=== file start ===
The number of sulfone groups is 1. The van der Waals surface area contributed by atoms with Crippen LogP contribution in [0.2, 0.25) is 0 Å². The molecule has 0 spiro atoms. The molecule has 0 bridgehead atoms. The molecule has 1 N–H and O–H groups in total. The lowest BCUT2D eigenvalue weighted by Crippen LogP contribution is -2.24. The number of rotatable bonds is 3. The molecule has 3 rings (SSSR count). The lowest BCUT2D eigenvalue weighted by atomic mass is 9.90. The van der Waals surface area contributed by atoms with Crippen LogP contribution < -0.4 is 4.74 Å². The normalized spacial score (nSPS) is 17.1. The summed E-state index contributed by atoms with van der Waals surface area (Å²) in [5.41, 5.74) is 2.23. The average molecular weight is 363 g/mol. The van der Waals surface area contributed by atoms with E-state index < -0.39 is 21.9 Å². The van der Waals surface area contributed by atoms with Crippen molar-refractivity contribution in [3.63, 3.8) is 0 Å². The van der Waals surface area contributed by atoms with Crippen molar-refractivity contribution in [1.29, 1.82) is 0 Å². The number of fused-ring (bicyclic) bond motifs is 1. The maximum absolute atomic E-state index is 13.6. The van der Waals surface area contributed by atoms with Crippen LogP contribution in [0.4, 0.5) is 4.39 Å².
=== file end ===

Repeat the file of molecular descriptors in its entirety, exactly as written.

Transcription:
The number of sulfone groups is 1. The van der Waals surface area contributed by atoms with Crippen LogP contribution in [0.2, 0.25) is 0 Å². The molecule has 0 spiro atoms. The molecule has 0 bridgehead atoms. The molecule has 1 N–H and O–H groups in total. The lowest BCUT2D eigenvalue weighted by Crippen LogP contribution is -2.24. The number of rotatable bonds is 3. The molecule has 3 rings (SSSR count). The lowest BCUT2D eigenvalue weighted by atomic mass is 9.90. The van der Waals surface area contributed by atoms with Crippen LogP contribution < -0.4 is 4.74 Å². The normalized spacial score (nSPS) is 17.1. The summed E-state index contributed by atoms with van der Waals surface area (Å²) in [5.41, 5.74) is 2.23. The average molecular weight is 363 g/mol. The van der Waals surface area contributed by atoms with E-state index < -0.39 is 21.9 Å². The van der Waals surface area contributed by atoms with Crippen molar-refractivity contribution in [3.63, 3.8) is 0 Å². The van der Waals surface area contributed by atoms with Crippen molar-refractivity contribution in [1.29, 1.82) is 0 Å². The number of fused-ring (bicyclic) bond motifs is 1. The maximum absolute atomic E-state index is 13.6. The van der Waals surface area contributed by atoms with Crippen LogP contribution in [0.4, 0.5) is 4.39 Å².